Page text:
Georgia Tech’s 70-54 win over Wake Forest Sunday night at McCamish Pavilion was not anything like the attention-getting Yellow Jackets win on Wednesday night over North Carolina.

But, it had its own meaning. In the first half, the Jackets were a little off offensively but still led by 14 points at halftime thanks to strong defensive play and an overwhelmed opponent. In the second, Tech’s defense picked up even more, the offense kicked in and the Demon Deacons were no match for the Jackets. It hasn’t been often that Tech could run an ACC team off the floor with anything less than 40 minutes of high-level play, but the Jackets did so Sunday.

“I told our guys about the maturity factor that, being a mature team, if we have a lead, we have to continue to extend it, even if you’re missing some shots, and that’s through defensive stops and being able to extend in transition,” coach Josh Pastner said. “We’ve come a long way.”

Tech (6-3 overall, 2-1 ACC) led by as many as 26 points on their way to the win. Wake Forest (3-1, 0-1) turned the ball over 18 times, undone by the Jackets’ 1-3-1 defense and a lack of collective experience.

Point guard Jose Alvarado continued his strong play, needing only 14 shots for a game-high 25 points. It was his third game in a row with at least 20 points, games in which he has shot a combined 73.7% from the field. He has five games of 20-plus points and is shooting 52.8% for the season, a particularly high rate for a guard. He has made 40.9% of his 3-point tries (18-for-44). He was a 33.6% shooter from 3-point range last season.

“When you’re making shots, everything looks good,” Pastner said. “It’s a make-and-miss game.”

Alvarado was at the heart of the key sequence of the game, when the Jackets built on their 35-21 halftime lead with a 15-4 run to put the game away in the first 4:01 of the half. He opened Tech’s scoring with a 3-pointer off a feed from Bubba Parham, won a loose ball and scored on a layup, hit two free throws when he was fouled on another fast break initiated by a Parham defensive rebound, hit another 3-pointer in transition and then finished the run with a three-point play off yet another transition basket started by a steal by Jordan Usher. In total, he scored 13 of the team’s 15 points in the run.

“It definitely felt good for my team getting me open and getting me good looks and me knocking them down,” Alvarado said. “So I just give them credit because I can’t do it by myself.”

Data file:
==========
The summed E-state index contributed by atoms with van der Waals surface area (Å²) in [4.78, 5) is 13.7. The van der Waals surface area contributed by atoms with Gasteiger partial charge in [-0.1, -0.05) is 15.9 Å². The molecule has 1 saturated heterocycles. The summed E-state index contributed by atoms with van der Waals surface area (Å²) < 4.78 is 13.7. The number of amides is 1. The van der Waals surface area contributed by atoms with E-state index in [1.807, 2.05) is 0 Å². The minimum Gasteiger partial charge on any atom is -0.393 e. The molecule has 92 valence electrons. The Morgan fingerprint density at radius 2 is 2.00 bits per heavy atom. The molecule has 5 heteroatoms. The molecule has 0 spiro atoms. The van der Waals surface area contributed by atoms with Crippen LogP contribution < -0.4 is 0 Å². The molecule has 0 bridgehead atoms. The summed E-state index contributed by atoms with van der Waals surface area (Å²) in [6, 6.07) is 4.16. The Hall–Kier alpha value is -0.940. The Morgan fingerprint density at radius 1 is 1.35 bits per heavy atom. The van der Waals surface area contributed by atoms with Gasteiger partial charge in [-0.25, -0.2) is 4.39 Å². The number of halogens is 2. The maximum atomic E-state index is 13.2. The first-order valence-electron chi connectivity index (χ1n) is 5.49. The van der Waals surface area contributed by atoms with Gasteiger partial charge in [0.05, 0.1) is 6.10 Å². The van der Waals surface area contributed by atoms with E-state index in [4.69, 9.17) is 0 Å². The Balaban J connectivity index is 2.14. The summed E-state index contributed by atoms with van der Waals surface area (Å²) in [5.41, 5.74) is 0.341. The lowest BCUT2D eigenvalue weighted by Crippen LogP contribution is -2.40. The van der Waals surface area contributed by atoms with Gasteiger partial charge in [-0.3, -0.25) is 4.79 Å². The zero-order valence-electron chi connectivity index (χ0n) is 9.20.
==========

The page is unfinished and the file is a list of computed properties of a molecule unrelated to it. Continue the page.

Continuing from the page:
Credit: ACC

Yellow Jackets led by as many as 26 points on their way to the win over Wake Forest, who turned the ball over 18 times.

Particularly in the second half, the Tech offense operated smoothly, often benefiting from open-court opportunities created by Wake Forest’s 18 turnovers. Patient movement of the ball generated open shots from 3-point range and at the basket as the Jackets shot 50% from the field (9-for-26 from 3-point range).

Of Tech’s 26 baskets, 16 were assisted, including a team-high five from forward Moses Wright. After nine first-half turnovers, the Jackets cut it back to five in the second.

“I felt like they weren’t forcing us (into turnovers), so we went in at halftime and we looked at it and we were like, Be strong with the ball, be smart with it and just continue playing,” Alvarado said.

Usher contributed another strong all-around game. While scoring only one point, Usher crashed the glass for eight rebounds, blocked four shots and set up teammates with four assists.

Pastner was able to play all 10 of his available scholarship players, including forward David Didenko in just his second appearance of the season. Freshman guard Tristan Maxwell was unavailable with a foot injury suffered in shootaround. It is the same foot that he injured in August and that required surgery. He was put in a walking boot as a precautionary measure.

Wake Forest had played only three games prior to Sunday, having had six games canceled or postponed, including two conference games. It has not been the ideal conditions for first-year coach Steve Forbes, hired from East Tennessee State.

The Demon Deacons played like it in the first half, turning the ball over 11 times in 33 possessions. Possessions often ran into the final five seconds of the shot clock, Wake Forest unable to manipulate the Tech defense for open shots. Forbes called two timeouts in the first 20 minutes to keep the game from getting away.

Not playing its sharpest, Tech complied, settling for shots and trying high-risk passes. Tech’s nine turnovers at the half were as many as it had committed in three games this season.

“We had some silly turnovers and we’ve just got to avoid them,” Pastner said. “I thought we got a little loose in some areas.”

Still, it spoke to the Jackets’ progress that its defense and the firepower of Michael Devoe pushed Tech out to a 35-21 halftime lead, lifted by Devoe’s 14 points on 5-for-8 shooting (4-for-6 from 3-point range). He finished with 17.